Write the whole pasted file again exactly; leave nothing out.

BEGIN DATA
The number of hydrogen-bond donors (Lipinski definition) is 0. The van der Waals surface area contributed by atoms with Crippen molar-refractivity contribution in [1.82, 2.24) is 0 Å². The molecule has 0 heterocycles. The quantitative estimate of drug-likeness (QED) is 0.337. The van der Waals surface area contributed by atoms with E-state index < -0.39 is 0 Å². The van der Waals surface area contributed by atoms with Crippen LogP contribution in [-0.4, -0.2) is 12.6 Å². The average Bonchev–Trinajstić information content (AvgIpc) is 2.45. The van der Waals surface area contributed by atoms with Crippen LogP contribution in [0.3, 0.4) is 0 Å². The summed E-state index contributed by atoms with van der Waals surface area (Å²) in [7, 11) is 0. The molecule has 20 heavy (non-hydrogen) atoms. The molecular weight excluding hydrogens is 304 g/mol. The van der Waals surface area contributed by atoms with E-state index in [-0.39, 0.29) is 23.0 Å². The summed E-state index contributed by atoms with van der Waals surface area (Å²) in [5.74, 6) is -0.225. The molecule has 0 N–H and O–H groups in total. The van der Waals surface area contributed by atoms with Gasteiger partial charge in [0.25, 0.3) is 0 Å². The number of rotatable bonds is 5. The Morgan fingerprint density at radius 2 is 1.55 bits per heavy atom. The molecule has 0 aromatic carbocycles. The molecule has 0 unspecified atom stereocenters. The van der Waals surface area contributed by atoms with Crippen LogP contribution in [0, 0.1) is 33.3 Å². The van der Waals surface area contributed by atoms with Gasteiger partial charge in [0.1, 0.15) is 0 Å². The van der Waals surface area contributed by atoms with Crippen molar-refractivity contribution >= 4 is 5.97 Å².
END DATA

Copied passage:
The number of hydrogen-bond donors (Lipinski definition) is 0. The van der Waals surface area contributed by atoms with Crippen molar-refractivity contribution in [1.82, 2.24) is 0 Å². The molecule has 0 heterocycles. The quantitative estimate of drug-likeness (QED) is 0.337. The van der Waals surface area contributed by atoms with E-state index < -0.39 is 0 Å². The van der Waals surface area contributed by atoms with Crippen LogP contribution in [-0.4, -0.2) is 12.6 Å². The average Bonchev–Trinajstić information content (AvgIpc) is 2.45. The van der Waals surface area contributed by atoms with Crippen LogP contribution in [0.3, 0.4) is 0 Å². The summed E-state index contributed by atoms with van der Waals surface area (Å²) in [7, 11) is 0. The molecule has 20 heavy (non-hydrogen) atoms. The molecular weight excluding hydrogens is 304 g/mol. The van der Waals surface area contributed by atoms with E-state index in [-0.39, 0.29) is 23.0 Å². The summed E-state index contributed by atoms with van der Waals surface area (Å²) in [5.74, 6) is -0.225. The molecule has 0 N–H and O–H groups in total. The van der Waals surface area contributed by atoms with Gasteiger partial charge in [0.25, 0.3) is 0 Å². The number of rotatable bonds is 5. The Morgan fingerprint density at radius 2 is 1.55 bits per heavy atom. The molecule has 0 aromatic carbocycles. The molecule has 0 unspecified atom stereocenters. The van der Waals surface area contributed by atoms with Crippen LogP contribution in [0, 0.1) is 33.3 Å². The van der Waals surface area contributed by atoms with Gasteiger partial charge in [0.1, 0.15) is 0 Å². The van der Waals surface area contributed by atoms with Crippen molar-refractivity contribution >= 4 is 5.97 Å².